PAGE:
Wednesday, 17 September 2014 17:45

Floyd Mayweather: "Paper" Champion

Written by
Some are quick to accuse the detractors and critics of Floyd Mayweather, Jr. as jealousy ridden fops (or "haters") or simply hard of vision in terms of the pound for pound king's ability to demonstrate mastery within the ring.

(Image courtesy of Showtime)


Granted, the man is an exceptional pugilistic talent, but the tag of "The Best Ever" is either a complete dishonor towards those who have painstakingly paved the way for fighters such as himself or a finger in the eye towards those who have been fans of boxing for so many years.

To further illustrate this writer's noble grievances from a previous article against Mr. Mayweather: His tactics to halt the charge of Marcos "El Chino" Maidana last Saturday night could easily be viewed as cold feet (or numb fingers) in regard of the amount of clinches and holds he administered.

Some may have been waiting for Floyd to actually stomp on Maidana's foot and loudly exclaim, "No!"

The methods he used to such a degree have resulted in disqualifications aplenty for several fighters. It's not the NFL or NBA, where the referee only sees the reaction and not the initial infraction.  Rather, referee Kenny Bayless saw it all. He often or simply ignored what took place in front of him until the sports "cash cow" was given a piece of his own medicine, Gaucho style.

The fight didn't deliver (at all) and many of us would have had a better time playing a game of "Pong" on an old Atari 2600.

Pong was one of the first video games to reach mainstream popularity. The aim is to defeat an opponent in a simulated table-tennis game by earning a higher score. The game was originally manufactured by Atari Incorporated (Atari), who released it in 1972.

Pong

Not that we've ever seen a cow evade being touched as much as Floyd did. 


Floyd Mayweather, Jr. is a paper champion. He's not so in the normal definition of the social tag. Rather, he's motivated by paper (greenish white paper) and he's acknowledged more than once that legacy doesn't pay the bills.

His ring walk last Saturday was without its pompadour (Bieber's ridiculous hair) and circumstance as he walked towards the center of the arena in reptilian garb. Does PETA need to get involved here alongside so many other organizations that have called for Floyd's day of reckoning? That's not important right now.

Just remember the way he fought Maidana last May.
Perhaps some of us were hoping for a repeat performance in terms of the action we witnessed as “Money” was made to earn his paycheck.

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Of course, that is if thirty six minutes of ring work merits ten figures worth of shekels.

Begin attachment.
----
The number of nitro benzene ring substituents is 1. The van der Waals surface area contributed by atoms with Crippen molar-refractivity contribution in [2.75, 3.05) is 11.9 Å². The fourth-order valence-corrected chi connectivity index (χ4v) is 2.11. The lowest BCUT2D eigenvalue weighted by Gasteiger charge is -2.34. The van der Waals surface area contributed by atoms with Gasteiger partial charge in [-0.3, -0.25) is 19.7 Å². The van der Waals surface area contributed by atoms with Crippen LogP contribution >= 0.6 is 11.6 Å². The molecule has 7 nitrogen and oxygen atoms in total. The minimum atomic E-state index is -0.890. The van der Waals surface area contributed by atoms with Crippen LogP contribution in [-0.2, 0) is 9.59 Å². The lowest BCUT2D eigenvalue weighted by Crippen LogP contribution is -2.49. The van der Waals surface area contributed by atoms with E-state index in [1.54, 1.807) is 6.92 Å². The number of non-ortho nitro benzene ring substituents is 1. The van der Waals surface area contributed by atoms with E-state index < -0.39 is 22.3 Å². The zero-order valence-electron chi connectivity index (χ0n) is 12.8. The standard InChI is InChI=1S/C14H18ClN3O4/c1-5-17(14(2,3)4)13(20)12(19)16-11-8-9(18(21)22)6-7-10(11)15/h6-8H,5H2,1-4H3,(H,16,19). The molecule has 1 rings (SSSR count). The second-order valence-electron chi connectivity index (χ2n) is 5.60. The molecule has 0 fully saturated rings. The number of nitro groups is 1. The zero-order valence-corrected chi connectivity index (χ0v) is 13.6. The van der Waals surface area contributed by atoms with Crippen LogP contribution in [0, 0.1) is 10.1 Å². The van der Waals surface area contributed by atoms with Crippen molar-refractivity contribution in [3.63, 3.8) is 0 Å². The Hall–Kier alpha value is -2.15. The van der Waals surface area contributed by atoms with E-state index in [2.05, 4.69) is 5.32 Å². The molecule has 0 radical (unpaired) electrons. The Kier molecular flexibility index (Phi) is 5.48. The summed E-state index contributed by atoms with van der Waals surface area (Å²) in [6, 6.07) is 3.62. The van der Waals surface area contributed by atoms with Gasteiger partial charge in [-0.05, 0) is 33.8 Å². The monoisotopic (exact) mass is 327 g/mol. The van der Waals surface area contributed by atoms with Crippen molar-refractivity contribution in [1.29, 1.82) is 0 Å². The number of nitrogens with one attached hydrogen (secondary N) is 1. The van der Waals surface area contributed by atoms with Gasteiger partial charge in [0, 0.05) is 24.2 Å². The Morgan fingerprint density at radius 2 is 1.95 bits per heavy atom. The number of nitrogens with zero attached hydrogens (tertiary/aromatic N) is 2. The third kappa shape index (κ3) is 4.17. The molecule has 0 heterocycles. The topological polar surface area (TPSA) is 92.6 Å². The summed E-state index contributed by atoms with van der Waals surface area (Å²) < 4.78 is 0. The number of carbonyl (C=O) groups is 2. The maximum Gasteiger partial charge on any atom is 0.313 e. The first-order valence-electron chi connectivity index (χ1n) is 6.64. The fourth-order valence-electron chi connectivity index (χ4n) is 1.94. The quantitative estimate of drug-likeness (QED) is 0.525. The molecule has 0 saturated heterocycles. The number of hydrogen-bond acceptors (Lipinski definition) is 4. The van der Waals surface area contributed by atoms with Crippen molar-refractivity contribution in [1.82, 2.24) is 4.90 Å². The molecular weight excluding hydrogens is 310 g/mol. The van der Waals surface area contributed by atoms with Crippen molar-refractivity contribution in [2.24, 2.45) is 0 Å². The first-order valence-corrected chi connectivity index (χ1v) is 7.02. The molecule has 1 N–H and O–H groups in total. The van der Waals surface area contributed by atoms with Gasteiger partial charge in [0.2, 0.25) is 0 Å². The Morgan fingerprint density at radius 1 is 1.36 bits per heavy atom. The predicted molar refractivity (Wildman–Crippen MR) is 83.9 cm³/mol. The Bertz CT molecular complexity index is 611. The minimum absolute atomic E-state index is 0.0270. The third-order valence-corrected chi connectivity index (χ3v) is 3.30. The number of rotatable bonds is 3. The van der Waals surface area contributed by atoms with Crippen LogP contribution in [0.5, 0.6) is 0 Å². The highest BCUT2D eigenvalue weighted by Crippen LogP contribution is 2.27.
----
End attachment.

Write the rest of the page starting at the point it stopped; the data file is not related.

In the end, maybe we were indeed wrong to not take Floyd for his word when he said that his output was to please the fans. If this holds true, then it goes without saying that it’s too late to realize that we were in for another “Mayweather vs. Baldomir” performance. Marcos Maidana at the very least made off with the highest payday of his career, yet he’d likely roll it all up into a giant spit wad if it meant he could have had a more legitimate shot at Floyd. He may as well have worn pompoms.

There was no epic throwdown in the spirit of Maidana’s bouts with Erik Morales or Amir Khan.

Maybe we should be glad that Floyd never faced some of the opponents he was accused of ducking, such as Paul Williams or Antonio Margarito.

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Those two respective boxers are now in the past and have two distinctly different paths, but most of us remember the time when they were in the forefront of the Mayweather sweepstakes in Floyd’s “pre Money” days.

Mayweather could have easily taken the same approach and treated the bout more like a pat down than a fight.

Many of us felt quite finagled late Saturday evening (for those of us in the western hemisphere). We paid up to seventy five big ones to see this garbage. That amount could have been a credit card payment, an internet bill or something more important than this. Floyd’s the first to thank the fans but he’ll likely never ask us if we have been entertained. We did it, though because we love boxing, plain and simple.

One high point of this writer’s evening is one which is worth sharing.

The ten or so guests who had visited were mostly newbies when it came to the sport, yet all of them knew of Floyd “Money” Mayweather. Just before the main event was set to begin, I decided to record it but I didn’t want to hit the record button. The reason for this was that if I’d done so, then the entire telecast could have been taped. I was just looking for the last bout to save. So, I took the remote and moved one channel downward.

I thought it would simply be the standard definition telecast, at which time I could quickly switch back to the HD channel and record away.

Seconds felt like days when a blackened screen appeared one channel to the south as the room erupted in laughter. 

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It was not “Mayhem: Mayweather vs. Maidana II” which appeared on the screen. By stark raving contrast, a triple X feature (title only) dominated the banner at the top of the screen and I couldn’t get back to the fight quickly enough.

At least something brought down the house that night.

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Money, Money, Money (Video)

The animated preview of Mayweather-Canelo focuses on Floyd's money and lavish lifestyle and includes Floyd wiping with legal tender on a solid gold toilet.

 

Media

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Creed Movie